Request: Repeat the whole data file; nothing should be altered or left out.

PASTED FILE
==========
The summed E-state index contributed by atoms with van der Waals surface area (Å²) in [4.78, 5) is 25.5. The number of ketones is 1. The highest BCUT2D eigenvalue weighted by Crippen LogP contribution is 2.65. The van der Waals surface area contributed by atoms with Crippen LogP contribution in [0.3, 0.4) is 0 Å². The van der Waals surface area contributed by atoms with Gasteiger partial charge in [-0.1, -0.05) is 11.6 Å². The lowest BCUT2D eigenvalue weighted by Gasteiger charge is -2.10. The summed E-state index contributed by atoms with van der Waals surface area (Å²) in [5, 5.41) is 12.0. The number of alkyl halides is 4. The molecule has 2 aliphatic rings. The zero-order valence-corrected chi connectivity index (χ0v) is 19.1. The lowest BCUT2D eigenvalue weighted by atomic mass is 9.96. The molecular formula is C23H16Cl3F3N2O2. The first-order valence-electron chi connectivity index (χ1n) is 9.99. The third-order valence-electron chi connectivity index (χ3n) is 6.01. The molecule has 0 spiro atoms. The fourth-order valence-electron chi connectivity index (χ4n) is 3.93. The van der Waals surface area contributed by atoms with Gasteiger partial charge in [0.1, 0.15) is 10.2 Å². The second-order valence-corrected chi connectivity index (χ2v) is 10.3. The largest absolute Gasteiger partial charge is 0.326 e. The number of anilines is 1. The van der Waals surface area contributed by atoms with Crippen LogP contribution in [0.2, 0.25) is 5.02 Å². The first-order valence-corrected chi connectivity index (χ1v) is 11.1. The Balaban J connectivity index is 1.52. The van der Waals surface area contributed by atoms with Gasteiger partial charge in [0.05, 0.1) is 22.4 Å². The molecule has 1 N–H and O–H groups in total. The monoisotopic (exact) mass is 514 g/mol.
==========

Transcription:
The summed E-state index contributed by atoms with van der Waals surface area (Å²) in [4.78, 5) is 25.5. The number of ketones is 1. The highest BCUT2D eigenvalue weighted by Crippen LogP contribution is 2.65. The van der Waals surface area contributed by atoms with Crippen LogP contribution in [0.3, 0.4) is 0 Å². The van der Waals surface area contributed by atoms with Gasteiger partial charge in [-0.1, -0.05) is 11.6 Å². The lowest BCUT2D eigenvalue weighted by Gasteiger charge is -2.10. The summed E-state index contributed by atoms with van der Waals surface area (Å²) in [5, 5.41) is 12.0. The number of alkyl halides is 4. The molecule has 2 aliphatic rings. The zero-order valence-corrected chi connectivity index (χ0v) is 19.1. The lowest BCUT2D eigenvalue weighted by atomic mass is 9.96. The molecular formula is C23H16Cl3F3N2O2. The first-order valence-electron chi connectivity index (χ1n) is 9.99. The third-order valence-electron chi connectivity index (χ3n) is 6.01. The molecule has 0 spiro atoms. The fourth-order valence-electron chi connectivity index (χ4n) is 3.93. The van der Waals surface area contributed by atoms with Gasteiger partial charge in [0.1, 0.15) is 10.2 Å². The second-order valence-corrected chi connectivity index (χ2v) is 10.3. The largest absolute Gasteiger partial charge is 0.326 e. The number of anilines is 1. The van der Waals surface area contributed by atoms with Crippen LogP contribution in [0.2, 0.25) is 5.02 Å². The first-order valence-corrected chi connectivity index (χ1v) is 11.1. The Balaban J connectivity index is 1.52. The van der Waals surface area contributed by atoms with Gasteiger partial charge in [0.05, 0.1) is 22.4 Å². The molecule has 1 N–H and O–H groups in total. The monoisotopic (exact) mass is 514 g/mol.